Folk religion consists of ethnic or regional religious customs under the umbrella of an organized religion, but outside of official doctrine and practices. Don Yoder has defined "folk religion" as "the totality of all those views and practices of religion that exist among the people apart from and alongside the strictly theological and liturgical forms of the official religion."
The term "folk religion" is generally held to encompass two related but separate subjects. The first is the religious dimension of folk culture, or the folk-cultural dimensions of religion. The second refers to the study of syncretisms between two cultures with different stages of formal expression, such as the melange of African folk beliefs and Roman Catholicism that led to the development of Vodun and Santeria, and similar mixtures of formal religions with folk cultures.
There is sometimes tension between the practice of folk religion and the formally taught doctrines and teachings of a faith. In other cases, practices that originated in folk religion are adopted as part of the official religion.
The term is also used, especially by the clergy of the faiths involved, to describe the desire of people who otherwise infrequently attend religious worship, do not belong to a church or similar religious society, and who have not made a formal profession of faith in a particular creed, to have religious weddings or funerals, or (among Christians) to have their children baptised.
Examples of folk religionEdit
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Appearances of religious figuresEdit
- Main article: Perceptions of religious imagery in natural phenomena
Power or protective objectsEdit
- Main article: Amulet
- belief in traditional systems of magic (hoodoo, voodoo, pow-wow, Benedicaria, Palo Monte, Anito, Santería and Catimbó)
- rituals to honor a particular (aspect of) Gods or Goddesses, to bring something into existence, to find love, etc.
- rituals to ward off the Evil Eye, curses, demons, witchcraft, etc.
- Main article: Faith healing
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- Appalachian Granny Magic
- Civil religion
- Cunning Folk
- Ethnoreligious group
- Folk medicine
- Magic and religion
- Popular piety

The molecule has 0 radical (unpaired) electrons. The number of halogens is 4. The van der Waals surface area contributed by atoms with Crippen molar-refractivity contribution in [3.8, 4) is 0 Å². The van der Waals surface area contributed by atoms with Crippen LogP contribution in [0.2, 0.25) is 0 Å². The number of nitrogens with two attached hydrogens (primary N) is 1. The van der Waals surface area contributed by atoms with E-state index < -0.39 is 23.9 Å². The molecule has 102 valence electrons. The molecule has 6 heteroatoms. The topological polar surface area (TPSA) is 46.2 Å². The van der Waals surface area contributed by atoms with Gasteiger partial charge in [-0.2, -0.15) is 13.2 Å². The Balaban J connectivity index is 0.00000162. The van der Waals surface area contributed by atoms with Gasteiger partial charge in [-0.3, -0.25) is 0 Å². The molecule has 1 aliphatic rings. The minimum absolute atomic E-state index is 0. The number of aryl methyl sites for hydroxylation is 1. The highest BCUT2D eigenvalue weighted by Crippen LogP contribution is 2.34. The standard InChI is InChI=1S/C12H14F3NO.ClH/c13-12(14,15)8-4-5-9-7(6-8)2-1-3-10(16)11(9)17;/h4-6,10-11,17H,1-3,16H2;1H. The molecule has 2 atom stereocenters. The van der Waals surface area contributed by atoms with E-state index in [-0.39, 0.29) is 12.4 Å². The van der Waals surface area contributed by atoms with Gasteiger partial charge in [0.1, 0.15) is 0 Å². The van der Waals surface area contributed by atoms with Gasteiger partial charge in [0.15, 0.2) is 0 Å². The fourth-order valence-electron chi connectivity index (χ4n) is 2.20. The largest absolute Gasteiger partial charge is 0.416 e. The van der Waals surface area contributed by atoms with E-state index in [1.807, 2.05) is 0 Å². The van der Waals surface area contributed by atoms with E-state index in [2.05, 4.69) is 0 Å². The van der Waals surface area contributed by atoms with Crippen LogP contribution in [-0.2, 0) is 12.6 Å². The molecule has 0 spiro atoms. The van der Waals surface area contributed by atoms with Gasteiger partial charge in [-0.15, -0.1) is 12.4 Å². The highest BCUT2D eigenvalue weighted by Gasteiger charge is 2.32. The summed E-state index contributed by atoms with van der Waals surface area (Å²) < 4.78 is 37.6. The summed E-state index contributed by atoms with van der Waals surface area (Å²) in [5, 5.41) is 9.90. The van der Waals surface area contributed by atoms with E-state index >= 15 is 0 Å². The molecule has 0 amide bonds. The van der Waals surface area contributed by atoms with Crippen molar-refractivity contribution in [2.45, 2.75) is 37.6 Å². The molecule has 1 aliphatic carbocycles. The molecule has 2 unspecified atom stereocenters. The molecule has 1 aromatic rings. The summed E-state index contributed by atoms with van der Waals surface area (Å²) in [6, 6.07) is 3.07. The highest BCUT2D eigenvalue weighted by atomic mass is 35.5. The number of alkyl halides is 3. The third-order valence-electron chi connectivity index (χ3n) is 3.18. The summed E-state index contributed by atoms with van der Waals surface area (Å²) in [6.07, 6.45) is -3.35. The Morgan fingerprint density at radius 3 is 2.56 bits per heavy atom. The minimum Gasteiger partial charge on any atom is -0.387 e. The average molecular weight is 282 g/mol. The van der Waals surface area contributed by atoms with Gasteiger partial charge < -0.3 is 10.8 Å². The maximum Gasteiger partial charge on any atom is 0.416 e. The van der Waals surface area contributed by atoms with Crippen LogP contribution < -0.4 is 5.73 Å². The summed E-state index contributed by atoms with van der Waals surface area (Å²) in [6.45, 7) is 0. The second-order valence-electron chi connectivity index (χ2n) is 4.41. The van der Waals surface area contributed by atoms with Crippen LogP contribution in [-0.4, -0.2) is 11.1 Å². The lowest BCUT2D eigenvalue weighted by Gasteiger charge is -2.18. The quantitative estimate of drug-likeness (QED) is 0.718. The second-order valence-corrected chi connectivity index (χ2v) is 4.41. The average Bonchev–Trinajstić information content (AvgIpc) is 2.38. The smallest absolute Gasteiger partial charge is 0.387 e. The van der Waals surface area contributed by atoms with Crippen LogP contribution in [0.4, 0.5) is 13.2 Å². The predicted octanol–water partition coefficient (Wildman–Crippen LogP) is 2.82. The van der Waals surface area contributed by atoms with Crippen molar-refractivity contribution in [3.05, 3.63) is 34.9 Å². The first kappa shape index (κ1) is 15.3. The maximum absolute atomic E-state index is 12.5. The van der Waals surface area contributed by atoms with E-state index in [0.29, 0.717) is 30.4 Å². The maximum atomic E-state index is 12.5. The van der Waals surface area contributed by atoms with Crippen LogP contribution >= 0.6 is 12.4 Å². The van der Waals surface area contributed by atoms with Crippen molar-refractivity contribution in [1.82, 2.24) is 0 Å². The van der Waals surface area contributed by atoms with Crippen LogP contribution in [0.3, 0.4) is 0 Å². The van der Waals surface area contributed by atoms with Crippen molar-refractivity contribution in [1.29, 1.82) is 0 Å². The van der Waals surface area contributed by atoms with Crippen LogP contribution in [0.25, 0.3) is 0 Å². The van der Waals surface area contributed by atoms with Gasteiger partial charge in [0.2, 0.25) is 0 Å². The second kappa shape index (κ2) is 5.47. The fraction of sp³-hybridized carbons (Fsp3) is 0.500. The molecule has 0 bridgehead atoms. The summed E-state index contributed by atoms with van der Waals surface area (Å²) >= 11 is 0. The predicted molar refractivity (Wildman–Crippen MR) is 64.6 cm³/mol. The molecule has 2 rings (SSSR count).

- Pre-Christian Alpine traditions
- Sex magic
- Thunderstone (folklore)
- Veneration of the dead
- ↑ 1.0 1.1 Bowman, Marion (2004). "Chapter 1: Phenomenology, Fieldwork, and Folk Religion". In Sutcliffe, Steven. Religion: empirical studies. Ashgate Publishing, Ltd.. pp. 3–4. ISBN 0754641589. http://books.google.com/books?hl=en&lr=&id=BU2BSj4dcHMC&oi=fnd&pg=PA3&dq=%22folk+religion%22&ots=wcBB60YF7N&sig=_T96LsQHB7tMZfJKD8v48L34wMQ.
- ↑ Yoder, Don (Januuary 1974). "Toward a Definition of Folk Religion". Western Folklore 33 (1): 1–15.
- ↑ Don Yoder, "Toward a Definition of Folk Religion", above
- Thomas, Keith (1971). Religion and the Decline of Magic. Studies in popular beliefs in sixteenth and seventeenth century England. London: Weidenfeld and Nicholson. ISBN 0297002201.
- Nepstad, Sharon Erickson (1996). "Popular Religion, Protest, and Revolt: The Emergence of Political Insurgency in the Nicaraguan and Salvadoran Churches of the 1960s–80s". In Smith, Christian. Disruptive Religion: The Force of Faith in Social Movement Activism. New York: Routledge. pp. 105–124. ISBN 0415914051.
- Nash, June (1996). "Religious Rituals of Resistance and Class Consciousness in Bolivian Tin-Mining Communities". In Smith, Christian. Disruptive Religion: The Force of Faith in Social Movement Activism. New York: Routledge. pp. 87–104. ISBN 0415914051.
- Gorshunova . Olga V.(2008). Svjashennye derevja Khodzhi Barora…, ( Sacred Trees of Khodzhi Baror: Phytolatry and the Cult of Female Deity in Central Asia) in Etnoragraficheskoe Obozrenie, n° 1, pp. 71-82. ISSN 0869-5415. (Russian).
- Folk Christianity in the Philippines
- "Myths over Miami": an account of the folk religion of children living in homeless shelters in Miami, circa 1997.